Barclays cut its 2023 oil price forecasts on March 8, due in part to more resilient output from Russia than expected, and said the market could flip into a deficit in the second half of the year due to growing demand in China.

The bank cut its average forecasts for the Brent and West Texas Intermediate (WTI) benchmarks by $6/bbl and $7/bbl, respectively, to $92/bbl and $87/bbl.

It also forecast Brent would average $97/bbl next year and WTI $92/bbl.

The market could flip into a deficit of 500,000 bbl/d in the second half of this year as China's reopening from pandemic restrictions "matures" and as supply growth from outside the OPEC+ producer group slows, the analysts added.

China's oil demand could increase by 500,000 bbl/d to 600,000 bbl/d in 2023, Haitham Al Ghais, the secretary general of the Organization of the Petroleum Exporting Countries (OPEC), said on March 7 at the CERAWEEK conference, with global oil demand seen rising by 2.3 MMbbl/d in 2023.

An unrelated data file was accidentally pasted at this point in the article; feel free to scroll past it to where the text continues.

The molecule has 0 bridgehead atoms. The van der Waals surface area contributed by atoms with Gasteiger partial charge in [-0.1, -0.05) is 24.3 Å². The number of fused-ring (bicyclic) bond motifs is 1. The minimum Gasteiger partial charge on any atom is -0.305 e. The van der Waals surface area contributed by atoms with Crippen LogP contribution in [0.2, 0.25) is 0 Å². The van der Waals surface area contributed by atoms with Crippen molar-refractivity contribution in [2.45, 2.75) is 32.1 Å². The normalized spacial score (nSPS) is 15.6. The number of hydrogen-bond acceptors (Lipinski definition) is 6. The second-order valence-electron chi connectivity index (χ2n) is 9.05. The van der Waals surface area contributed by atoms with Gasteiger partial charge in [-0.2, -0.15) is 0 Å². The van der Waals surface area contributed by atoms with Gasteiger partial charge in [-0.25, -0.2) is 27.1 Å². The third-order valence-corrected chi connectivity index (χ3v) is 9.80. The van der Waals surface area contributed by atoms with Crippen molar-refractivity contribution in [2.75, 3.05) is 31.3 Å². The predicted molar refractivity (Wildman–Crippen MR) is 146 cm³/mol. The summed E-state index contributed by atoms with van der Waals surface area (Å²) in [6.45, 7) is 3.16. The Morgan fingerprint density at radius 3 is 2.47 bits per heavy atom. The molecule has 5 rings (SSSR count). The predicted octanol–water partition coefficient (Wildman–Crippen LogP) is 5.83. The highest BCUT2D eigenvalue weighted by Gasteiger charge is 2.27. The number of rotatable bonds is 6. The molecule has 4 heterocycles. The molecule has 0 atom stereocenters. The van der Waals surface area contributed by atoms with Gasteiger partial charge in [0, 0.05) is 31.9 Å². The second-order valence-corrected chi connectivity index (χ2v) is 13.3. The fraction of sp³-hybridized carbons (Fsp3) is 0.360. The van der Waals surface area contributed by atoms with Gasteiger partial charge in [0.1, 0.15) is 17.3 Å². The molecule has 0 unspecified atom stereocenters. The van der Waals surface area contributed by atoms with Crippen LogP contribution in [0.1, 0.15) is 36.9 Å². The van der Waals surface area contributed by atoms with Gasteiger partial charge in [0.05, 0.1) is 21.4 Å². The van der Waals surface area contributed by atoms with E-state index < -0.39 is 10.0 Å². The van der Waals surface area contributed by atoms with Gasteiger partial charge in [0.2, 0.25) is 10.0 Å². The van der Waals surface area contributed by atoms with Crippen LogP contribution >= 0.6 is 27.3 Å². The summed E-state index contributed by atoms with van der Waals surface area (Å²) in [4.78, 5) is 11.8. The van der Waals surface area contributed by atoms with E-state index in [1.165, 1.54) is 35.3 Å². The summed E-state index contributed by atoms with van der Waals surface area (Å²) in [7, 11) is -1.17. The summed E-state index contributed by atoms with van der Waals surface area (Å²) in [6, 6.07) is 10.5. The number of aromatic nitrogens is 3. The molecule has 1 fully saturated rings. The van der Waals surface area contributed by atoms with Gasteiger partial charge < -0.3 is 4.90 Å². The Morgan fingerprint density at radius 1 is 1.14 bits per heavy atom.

Barclays, meanwhile, revised its 2023 demand estimate 150,000 bbl/d higher due in part to a somewhat improved growth outlook for the United States and Europe. It sees a 900,000 bbl/d increase in Chinese demand this year.

The Group of Seven economies, the European Union and Australia agreed a price cap on Russian oil late last year, aiming to deprive Moscow of funds for its war in Ukraine.

Barclays said the risk of a deceleration in broader economic activity remained due to flat industrial activity and continued tightening of monetary conditions.

Brent crude futures were up 0.1% to $83.40/bbl at 1103 GMT, while U.S WTI crude futures were down 0.1% to $77.49/bbl.